His: Zanzibar - The Lion King will never be the same!

Zanzibar!  The exotic spice capital of East Africa, homeland of Freddie Mercury (I see a little silhouetto of a man, Scaramouche, Scaramouche, will you do the Fandango?), and tropical paradise is our home for 6 weeks.   

Zanzibar is a unique Island – on its own, it was colonized by the Portuguese and British of Europe along with the Omans of the Middle East – sprinkle in some Indians and SE Asians for the spice trade and mainland Africans for the slave trade.  Everyone's had their greedy little fingers on this strategic port and everyone’s left their mark.

The architecture is heavily Arab, Indian, and British (based on no facts, just cause I says), and the food, deliciously so, seems to pull roots from India and SE Asia for the curries, Africa for the stews, Portuguese for the golden-fried balls, and the Indian Ocean for the oh so delicious fresh seafood. 

The people are 99% Muslim and probably a similar ratio of African decent vs. the Arab, Indian, and European populations.  Swahili is the primary tongue – Hakuna Matata anyone?!  Yup, “No worries” is real, and everyone says it.  Also Rafiki’s “Squash banana, Asante sana” is “Squash banana, thank you very much.”  Fortunately for us, most everyone speaks pretty good English here.  One Swahili phrase that I've learned "Lala Salama" means goodnight, or literally, peaceful sleep and since I haven't learned "Goodbye," it's how I saw goodbye to everyone.  Middle of the day to your waiter?  Yup, "Sweet dreams!"  I recommend that you part ways with a "Sleep well" every now and then...people will think you're REALLL weird, and it's good for the soul.  I love getting their bewildered looks, or whatever the equivalent to "WTF?" is in Swahili.  It's my special moment.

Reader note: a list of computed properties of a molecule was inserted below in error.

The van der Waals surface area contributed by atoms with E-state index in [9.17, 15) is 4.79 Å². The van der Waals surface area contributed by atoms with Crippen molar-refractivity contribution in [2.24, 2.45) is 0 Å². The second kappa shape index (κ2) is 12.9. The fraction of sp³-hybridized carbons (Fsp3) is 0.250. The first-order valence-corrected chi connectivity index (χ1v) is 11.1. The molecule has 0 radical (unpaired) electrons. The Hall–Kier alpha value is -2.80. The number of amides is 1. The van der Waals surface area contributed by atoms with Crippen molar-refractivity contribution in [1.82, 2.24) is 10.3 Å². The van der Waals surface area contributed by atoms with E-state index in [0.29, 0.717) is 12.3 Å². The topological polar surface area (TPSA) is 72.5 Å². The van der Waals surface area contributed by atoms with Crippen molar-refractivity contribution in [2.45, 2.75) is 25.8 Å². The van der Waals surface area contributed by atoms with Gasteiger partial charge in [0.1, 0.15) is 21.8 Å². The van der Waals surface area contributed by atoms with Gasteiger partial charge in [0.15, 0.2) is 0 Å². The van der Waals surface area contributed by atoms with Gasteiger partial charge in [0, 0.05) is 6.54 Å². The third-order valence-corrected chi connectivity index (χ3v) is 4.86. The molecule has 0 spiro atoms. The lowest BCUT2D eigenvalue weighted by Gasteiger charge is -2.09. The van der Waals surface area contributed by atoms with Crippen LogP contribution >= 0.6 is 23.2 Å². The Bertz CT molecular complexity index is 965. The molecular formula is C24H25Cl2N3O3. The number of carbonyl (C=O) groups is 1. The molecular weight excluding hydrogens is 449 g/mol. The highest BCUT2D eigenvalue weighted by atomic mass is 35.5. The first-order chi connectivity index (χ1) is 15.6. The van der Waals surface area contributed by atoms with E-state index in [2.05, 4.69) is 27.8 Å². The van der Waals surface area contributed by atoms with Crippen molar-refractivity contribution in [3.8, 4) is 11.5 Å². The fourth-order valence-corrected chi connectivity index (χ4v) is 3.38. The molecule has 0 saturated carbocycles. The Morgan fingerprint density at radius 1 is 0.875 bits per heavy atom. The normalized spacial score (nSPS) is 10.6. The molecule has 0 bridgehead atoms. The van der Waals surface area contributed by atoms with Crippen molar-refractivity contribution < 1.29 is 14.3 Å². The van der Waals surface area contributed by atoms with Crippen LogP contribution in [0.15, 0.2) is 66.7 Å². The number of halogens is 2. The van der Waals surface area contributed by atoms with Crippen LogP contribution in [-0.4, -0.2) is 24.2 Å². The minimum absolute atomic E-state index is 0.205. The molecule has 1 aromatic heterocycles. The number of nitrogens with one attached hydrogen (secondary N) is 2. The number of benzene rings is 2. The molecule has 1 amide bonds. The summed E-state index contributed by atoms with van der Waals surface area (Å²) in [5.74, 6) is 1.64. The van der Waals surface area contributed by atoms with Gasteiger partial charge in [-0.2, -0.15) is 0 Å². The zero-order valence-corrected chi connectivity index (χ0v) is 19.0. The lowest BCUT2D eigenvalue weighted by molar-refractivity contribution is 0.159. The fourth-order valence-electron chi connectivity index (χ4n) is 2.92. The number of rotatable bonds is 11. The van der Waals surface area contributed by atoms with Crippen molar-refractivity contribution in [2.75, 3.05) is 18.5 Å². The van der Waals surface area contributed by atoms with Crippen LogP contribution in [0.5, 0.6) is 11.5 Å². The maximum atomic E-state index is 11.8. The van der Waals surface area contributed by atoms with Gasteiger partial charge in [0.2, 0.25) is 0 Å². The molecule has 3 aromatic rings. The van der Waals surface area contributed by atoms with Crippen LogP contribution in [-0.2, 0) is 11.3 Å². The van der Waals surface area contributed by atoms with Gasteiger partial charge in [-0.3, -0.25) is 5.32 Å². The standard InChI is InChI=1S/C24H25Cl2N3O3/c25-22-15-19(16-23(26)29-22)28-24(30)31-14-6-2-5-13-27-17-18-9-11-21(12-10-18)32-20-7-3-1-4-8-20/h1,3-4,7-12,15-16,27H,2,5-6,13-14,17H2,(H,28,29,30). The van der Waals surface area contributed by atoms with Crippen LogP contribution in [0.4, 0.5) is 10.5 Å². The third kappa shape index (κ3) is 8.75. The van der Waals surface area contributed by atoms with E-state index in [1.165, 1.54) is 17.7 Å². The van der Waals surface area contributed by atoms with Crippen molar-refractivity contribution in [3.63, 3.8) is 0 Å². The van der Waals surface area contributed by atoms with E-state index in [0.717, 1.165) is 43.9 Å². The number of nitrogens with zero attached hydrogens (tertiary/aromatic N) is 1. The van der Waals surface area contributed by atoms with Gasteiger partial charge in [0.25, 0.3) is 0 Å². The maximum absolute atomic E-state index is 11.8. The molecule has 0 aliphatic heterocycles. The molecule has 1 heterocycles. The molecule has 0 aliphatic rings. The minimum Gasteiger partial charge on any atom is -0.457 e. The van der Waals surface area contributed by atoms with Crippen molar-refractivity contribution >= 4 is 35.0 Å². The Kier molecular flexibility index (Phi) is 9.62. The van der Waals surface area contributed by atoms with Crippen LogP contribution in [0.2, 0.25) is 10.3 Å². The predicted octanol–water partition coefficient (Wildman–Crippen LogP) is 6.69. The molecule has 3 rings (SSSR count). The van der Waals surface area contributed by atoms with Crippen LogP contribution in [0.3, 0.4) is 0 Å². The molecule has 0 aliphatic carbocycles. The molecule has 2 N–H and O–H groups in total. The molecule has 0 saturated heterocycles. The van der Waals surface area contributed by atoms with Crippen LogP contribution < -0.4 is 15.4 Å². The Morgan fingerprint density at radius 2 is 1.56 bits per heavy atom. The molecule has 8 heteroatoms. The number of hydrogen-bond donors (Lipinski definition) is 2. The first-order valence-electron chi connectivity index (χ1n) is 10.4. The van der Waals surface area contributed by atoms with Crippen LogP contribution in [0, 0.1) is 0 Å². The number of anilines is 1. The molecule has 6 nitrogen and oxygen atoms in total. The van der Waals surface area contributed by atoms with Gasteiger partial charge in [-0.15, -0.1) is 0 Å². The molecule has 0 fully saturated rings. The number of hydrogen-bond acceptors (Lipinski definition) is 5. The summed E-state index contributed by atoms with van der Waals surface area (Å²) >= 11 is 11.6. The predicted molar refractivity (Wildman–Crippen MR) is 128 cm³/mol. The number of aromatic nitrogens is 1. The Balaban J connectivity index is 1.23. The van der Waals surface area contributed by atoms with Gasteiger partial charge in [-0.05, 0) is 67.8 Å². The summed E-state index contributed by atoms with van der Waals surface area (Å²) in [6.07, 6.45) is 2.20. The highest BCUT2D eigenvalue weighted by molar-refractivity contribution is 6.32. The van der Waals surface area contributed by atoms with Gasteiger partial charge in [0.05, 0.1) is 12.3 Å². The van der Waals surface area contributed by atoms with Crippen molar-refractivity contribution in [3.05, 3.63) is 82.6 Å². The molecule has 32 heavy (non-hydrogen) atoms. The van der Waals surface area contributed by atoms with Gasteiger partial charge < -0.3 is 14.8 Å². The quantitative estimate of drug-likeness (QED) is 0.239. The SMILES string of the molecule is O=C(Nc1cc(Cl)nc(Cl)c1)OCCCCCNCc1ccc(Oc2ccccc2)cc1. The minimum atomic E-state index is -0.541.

There’s only one city on this island – Stone Town, which is right in the center on the Western coast, and the Island spreads out about an hours’ drive North, South, and East from there. 

Now, I kind of glazed over it, but given that this is a Muslim society – the women here are covered from head to wrist to ankle.  Most leave their faces uncovered, but every now and then you’ll see nothing but a thin streak of exotically styled eye shadow atop of a majestically flowing floor-length dress.  It’s mysteriously elegant.  In Stone Town, most of the women wear all black with some bedazzles here and there, but in the villages, almost all of the women wear these incredible colorful, printed fabrics from head to toe.  Seeing a group of 10 women walking down the road is like eating a 64-box of crayons while riding a My Little Pony over a rainbow to hang out with the Care Bears.  Color explosions and I love it.  Of course, fitting-in makes quite the wardrobe challenge for Adrienne – as you know, we live out of little backpacks. Yay, shopping! 

Stone Town is a winding maze of alleyways no more than 6-7 feet in width, full of walkers, bicyclists, scooters, and tiny cars (one direction at a time) zipping by that you constantly have to dodge for fear of murderation.  It really made me feel like Aladdin, hopping through the bazaar running away from the police for an apple…an apple. 

One jump ahead of the hoofbeats, One hop ahead of the hump, One trick ahead of disaster, They're quick, but I'm much faster!

Many of the men wear Shalwar Kameez (I bought one, photos coming soon :) ), which is proper Arab attire (primary dress for Afghanistan and Pakistan, but worn throughout the Middle East and North Africa) and the women, as noted, are all covered – save the 2-3 tourists that you’ll bump into.  For the first time, we REALLY feel like this ain’t Kansas anymore, and I fit in WAYY too well with my massive, perfect, not weird at all beard.